For a further understanding of the nature, objects, and advantages of the present invention, reference should be had to the following detailed description, read in conjunction with the following drawings, wherein like reference numerals denote like elements and wherein:

FIG. 1 a perspective of a tarpaulin with multiple attachment points in a vehicle.

FIG. 1A is a close-up of one of the connectors for the tarpaulin in FIG. 1.

FIG. 2 is a top view of the tarp of FIG. 1.

FIG. 2A is a schematic diagram schematically indicating that the ends of the drawstring are connected by a frictional connector, hook-and-look fastener, strap, or buckle.

FIG. 3 is a top view of an alternative tarp.

FIGS. 4A and 4B are a top views alternative tarps.

FIG. 5 is a partial perspective view of one embodiment of multiple attachment points.

FIG. 6 is a partial perspective view of another embodiment of multiple attachment points.

FIG. 7 is a is a partial perspective view of another embodiment of multiple attachment points.

FIG. 8 is a partial perspective view of another embodiment of multiple attachment points.

FIG. 9 is a schematic diagram of a chain which can be used as a draw string.

DETAILED DESCRIPTION

Detailed descriptions of one or more preferred embodiments are provided herein. It is to be understood, however, that the present invention may be embodied in various forms. Therefore, specific details disclosed herein are not to be interpreted as limiting, but rather as a basis for the claims and as a representative basis for teaching one skilled in the art to employ the present invention in any appropriate system, structure or manner.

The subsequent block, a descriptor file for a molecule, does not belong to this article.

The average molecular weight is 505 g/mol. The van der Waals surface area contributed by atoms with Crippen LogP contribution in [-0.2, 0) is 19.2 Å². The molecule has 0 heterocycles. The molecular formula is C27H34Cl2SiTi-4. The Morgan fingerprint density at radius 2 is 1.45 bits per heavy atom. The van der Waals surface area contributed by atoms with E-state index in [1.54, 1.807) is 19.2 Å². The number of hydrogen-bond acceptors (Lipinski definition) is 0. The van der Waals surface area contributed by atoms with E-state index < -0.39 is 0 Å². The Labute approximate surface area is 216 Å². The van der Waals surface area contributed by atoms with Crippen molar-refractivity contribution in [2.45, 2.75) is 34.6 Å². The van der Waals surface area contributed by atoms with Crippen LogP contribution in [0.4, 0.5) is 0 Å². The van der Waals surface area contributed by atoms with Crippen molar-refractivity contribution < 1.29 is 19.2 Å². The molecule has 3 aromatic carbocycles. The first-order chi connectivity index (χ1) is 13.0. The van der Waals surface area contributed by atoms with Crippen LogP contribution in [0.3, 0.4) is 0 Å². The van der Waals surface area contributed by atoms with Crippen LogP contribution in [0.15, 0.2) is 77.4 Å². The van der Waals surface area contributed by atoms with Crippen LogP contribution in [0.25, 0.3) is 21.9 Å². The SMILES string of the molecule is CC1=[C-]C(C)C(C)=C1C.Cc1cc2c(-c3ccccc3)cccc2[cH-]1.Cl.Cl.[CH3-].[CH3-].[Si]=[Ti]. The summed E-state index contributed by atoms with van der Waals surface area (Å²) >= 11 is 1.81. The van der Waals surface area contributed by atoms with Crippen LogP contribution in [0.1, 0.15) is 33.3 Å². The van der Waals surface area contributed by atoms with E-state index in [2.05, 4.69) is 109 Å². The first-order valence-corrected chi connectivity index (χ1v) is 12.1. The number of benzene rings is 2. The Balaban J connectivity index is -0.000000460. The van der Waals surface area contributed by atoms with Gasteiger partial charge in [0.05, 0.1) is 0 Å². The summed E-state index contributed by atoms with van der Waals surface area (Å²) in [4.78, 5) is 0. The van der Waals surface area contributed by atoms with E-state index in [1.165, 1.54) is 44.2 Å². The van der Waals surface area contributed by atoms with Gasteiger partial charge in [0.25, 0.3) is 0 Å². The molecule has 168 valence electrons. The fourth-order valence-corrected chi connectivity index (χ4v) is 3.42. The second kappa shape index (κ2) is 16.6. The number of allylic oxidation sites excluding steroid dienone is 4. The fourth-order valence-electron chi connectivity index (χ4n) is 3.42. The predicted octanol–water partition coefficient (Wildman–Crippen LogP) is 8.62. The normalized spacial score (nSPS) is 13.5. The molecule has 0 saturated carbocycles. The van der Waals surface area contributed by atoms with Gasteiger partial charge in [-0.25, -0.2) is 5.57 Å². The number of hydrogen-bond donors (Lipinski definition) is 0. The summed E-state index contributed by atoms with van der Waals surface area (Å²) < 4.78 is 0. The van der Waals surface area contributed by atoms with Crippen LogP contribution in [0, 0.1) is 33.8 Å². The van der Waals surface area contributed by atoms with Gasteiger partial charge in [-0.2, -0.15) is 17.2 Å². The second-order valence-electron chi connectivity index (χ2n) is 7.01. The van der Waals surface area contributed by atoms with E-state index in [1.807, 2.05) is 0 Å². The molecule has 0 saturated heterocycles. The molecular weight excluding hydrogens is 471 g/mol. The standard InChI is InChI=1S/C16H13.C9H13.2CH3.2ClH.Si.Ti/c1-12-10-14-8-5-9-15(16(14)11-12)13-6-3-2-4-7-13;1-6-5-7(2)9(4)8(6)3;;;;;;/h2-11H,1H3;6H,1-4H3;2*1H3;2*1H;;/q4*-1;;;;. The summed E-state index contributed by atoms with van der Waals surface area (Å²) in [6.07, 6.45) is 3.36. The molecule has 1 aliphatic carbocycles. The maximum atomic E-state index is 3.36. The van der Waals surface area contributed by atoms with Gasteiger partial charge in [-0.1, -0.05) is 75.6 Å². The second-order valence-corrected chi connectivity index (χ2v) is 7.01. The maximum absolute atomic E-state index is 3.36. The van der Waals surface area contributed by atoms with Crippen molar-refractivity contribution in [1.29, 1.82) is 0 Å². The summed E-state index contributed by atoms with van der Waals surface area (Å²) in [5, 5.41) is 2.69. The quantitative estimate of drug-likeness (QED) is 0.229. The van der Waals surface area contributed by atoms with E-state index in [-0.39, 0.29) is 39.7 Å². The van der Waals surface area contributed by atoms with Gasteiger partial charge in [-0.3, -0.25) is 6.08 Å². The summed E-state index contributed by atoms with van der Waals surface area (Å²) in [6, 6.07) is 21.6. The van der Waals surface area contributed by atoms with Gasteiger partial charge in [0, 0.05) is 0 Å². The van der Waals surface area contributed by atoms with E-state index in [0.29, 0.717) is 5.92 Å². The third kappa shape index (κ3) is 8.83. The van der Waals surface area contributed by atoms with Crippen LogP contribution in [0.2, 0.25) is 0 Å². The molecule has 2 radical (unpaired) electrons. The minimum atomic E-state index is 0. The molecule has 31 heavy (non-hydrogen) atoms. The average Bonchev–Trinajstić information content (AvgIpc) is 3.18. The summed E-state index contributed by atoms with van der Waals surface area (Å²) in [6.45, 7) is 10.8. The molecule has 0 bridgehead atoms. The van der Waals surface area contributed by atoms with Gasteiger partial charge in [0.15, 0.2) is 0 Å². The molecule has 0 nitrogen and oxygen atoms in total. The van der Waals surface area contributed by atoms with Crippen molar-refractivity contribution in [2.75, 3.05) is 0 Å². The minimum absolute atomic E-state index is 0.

FIG. 1 a perspective of a tarpaulin 10 with multiple attachment points in a vehicle 1000. Tarp 10 is attached to truck 1000 through a plurality of connectors 1050,1060,1070,1080,1090, etc. These connectors can be any conventionally available connectors such as bungie type connectors. FIG. 1A is a close up of tarp 10 showing connector 1090 attached to truck 1000 through attachment point 1018 and grommet 530B. Attachment point 1018 can be located at any point on side wall 1012, even next to floor 1016. Additionally, attachment point 1018 can be located above side wall 1012 or even on floor 1016.

Truck 1000 can include bed 1010. Bed 1010 can include floor 1011, plurality of sidewalls 1012, and tailgate 1020. Each sidewall can include a bottom 1016 and top 1014.

In FIG. 1 tarp 10 is shown covering and protecting a load 1005. Load 1005 can be any load such as mud, equipment, devices, etc. which is to be covered or protected from the weather. As shown in FIG. 1, tarp 10 can be provided with a drawstring 200 at its perimeter, which drawstring can be used to secure tarp 10 around load 1005.

Also in FIG. 1, at least a portion of tarp 10 (e.g., center 85) is shown as being in a position above the top 1014 of sidewalls 1012 and another portion of tarp 10 (e.g., perimeter 40 is shown being located below the top 1014 of sidewalls 1012. Preferably, greater than fifty percent of perimeter 40 is located below the top 1014 of sidewalls 1012. More preferably, perimeter 40 is located next to bed 1010. Bed 1010 is preferably attached to the bottom 1016 of sidewalls 1012. Also preferably, drawstring 200 is used to tighten tarp 10 around load 1005. Preferably, drawstring 200 is located next to bed 1010. In an alternative embodiment, multiple connectors (e.g., 1050A, 1050B, etc.) can be used on multiple attachment points which attachment points are organized in a particular line.